Though Ibn Battuta's Rihla is, at its roots, a work of devotion, its distinction from other works in the category lies in the vast sweep of the writer's secular accounts: He embraces geography, politics, personalities, natural history, local customs and his own exploits, all mostly very far afield from the Holy Cities and the established routes of pilgrimage. Ibn Battuta enlarged the scope of the rihla genre.

Second, the Rihla is a memoir. There is no evidence that Ibn Battuta took any notes that survived his peregrinations. Indeed, writing the Rihla was not even the traveler's own idea: It was the brainchild of the Marinid sultan of Fez, who saw reason to record what Ibn Battuta had experienced—or, at least, what Ibn Battuta was able and willing to recall of his experiences. Given this fact, and the duration and complexity of Ibn Battuta's sojourns, his many gaps, inconsistencies and self-regarding embellishments are more understandable.


Marco Polo

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Marco Polo portrait

Marco Polo (English pronunciation: /ˈmɑrkoʊ ˈpoʊloʊ/); Italian pronunciation: [ˈmarko ˈpɔːlo]; c. 1254 – January 8, 1324) was a Venetian merchant traveler[1][2] from the Venetian Republic whose travels are recorded in Il Milione, a book which did much to introduce Europeans to Central Asia and China. He learned about trading whilst his father and uncle, Niccolò and Maffeo, travelled through Asia and apparently met Kublai Khan. In 1269, they returned to Venice to meet Marco for the first time. The three of them embarked on an epic journey to Asia, returning after 24 years to find Venice at war with Genoa; Marco was imprisoned, and dictated his stories to a cellmate. He was released in 1299, became a wealthy merchant, married and had 3 children. He died in 1324, and was buried in San Lorenzo.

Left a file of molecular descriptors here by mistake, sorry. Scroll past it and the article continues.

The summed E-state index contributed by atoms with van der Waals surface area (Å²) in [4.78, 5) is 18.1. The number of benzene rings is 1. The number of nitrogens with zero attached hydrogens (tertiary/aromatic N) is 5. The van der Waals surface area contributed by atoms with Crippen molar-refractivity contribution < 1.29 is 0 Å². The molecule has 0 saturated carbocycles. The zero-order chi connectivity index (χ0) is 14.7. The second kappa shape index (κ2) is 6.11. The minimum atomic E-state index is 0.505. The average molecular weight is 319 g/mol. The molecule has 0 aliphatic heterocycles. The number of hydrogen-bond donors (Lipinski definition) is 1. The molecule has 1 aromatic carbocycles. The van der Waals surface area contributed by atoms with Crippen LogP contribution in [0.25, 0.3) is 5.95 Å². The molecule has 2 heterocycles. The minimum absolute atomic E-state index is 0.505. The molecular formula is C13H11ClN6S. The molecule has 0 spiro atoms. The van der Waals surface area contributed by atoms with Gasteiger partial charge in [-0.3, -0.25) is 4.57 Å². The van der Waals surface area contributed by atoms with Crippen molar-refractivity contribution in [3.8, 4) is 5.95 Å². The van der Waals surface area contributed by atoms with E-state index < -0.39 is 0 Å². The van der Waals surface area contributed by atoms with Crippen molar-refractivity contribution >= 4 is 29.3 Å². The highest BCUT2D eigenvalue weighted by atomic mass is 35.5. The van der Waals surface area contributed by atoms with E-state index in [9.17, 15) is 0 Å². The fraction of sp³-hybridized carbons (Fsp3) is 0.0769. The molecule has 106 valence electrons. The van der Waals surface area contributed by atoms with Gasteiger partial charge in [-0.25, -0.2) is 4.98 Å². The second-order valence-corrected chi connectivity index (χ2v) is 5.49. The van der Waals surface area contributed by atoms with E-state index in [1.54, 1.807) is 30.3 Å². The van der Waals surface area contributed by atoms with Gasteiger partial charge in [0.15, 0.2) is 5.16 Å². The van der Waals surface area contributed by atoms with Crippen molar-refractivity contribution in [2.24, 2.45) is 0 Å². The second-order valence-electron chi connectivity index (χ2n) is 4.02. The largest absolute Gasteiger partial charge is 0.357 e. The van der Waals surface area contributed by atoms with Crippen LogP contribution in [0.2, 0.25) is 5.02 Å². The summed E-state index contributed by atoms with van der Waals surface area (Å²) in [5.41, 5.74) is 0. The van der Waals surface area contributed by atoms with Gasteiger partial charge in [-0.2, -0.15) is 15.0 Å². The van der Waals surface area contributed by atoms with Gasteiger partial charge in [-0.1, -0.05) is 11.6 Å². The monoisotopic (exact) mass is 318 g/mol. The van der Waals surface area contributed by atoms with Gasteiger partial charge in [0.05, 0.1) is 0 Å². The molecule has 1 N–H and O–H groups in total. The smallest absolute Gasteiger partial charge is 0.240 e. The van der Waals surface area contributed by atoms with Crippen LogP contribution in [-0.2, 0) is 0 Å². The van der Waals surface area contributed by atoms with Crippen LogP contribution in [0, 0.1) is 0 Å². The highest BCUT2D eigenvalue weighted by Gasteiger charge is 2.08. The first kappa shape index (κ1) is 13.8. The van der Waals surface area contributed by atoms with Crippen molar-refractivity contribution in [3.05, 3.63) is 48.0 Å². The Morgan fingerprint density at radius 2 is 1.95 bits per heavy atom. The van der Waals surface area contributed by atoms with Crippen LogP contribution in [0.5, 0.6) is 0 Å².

Il Milione was dictated by Marco Polo to Rustichello da Pisa while both were prisoners of the Genova Republic. Rustichello translated it from Venetian Language to Tuscan dialect, subsequently embellished, copied by hand and adapted by many others; there is no authoritative version. It documents his father's journey to meet the Kublai Khan, who asked them to become ambassadors, and communicate with the pope. This led to Marco's quest, through Acre, and to the Mongol court in China. Marco apparently wrote of his extensive travels throughout Asia on behalf of the Khan, and their eventual return after 15000 miles (24000 km) and 24 years of adventures.

Their pioneering journey inspired Christopher Columbus[3] and others. Marco Polo's other legacies include Venice Marco Polo Airport, the Marco Polo sheep, and several books and films. He also had an influence on European cartography, leading to the introduction of the Fra Mauro map.


The Voyages of Ibn Battuta

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Exploring the Divergent Paths of Islam and the West

NO THEME IS MORE CENTRAL to the history of the second millennium than the rise of the West. Perhaps no educational task is more urgent since the attacks of September 11, 2001, than to gain a clear understanding of the history of relations between Islam and the West. The voyages of Ibn Battuta, the world’s greatest pre-modern traveler, focus our attention on the critical turning points leading to the divergent paths between Islam and the West over the past six centuries.


Exploring when and how those paths diverged may enable two great civilizations to rediscover how much they have in common and to embark on a course of respectful co-existence and renewed cooperation in the 21st century.

Ibn Battuta’s remarkable travels at the dawn of the modern global age help us to ask the right questions. How did Europe emerge as the center of a modern global system? What explains the acceleration of change in the West? Why not in the Middle East, China, India or one of a number of other regions? The answers are less obvious than traditionally assumed and remain intensely debated and researched by historians. The answers are also relevant to decisions that will shape the 21st century.

Ibn Battuta was born into a Moroccan family of Muslim legal scholars in 1304. After studying law, he left in 1325 for the hajj, the pilgrimage to Mecca required of Muslims who are financially and physically able to accomplish it. As he circled Mecca’s Grand Mosque, observing fellow pilgrims of diverse languages, races, and ethnic and geographic origins, he must have realized that he would be welcomed anywhere in that enormous inter-communicating world stretching from West Africa to East Asia.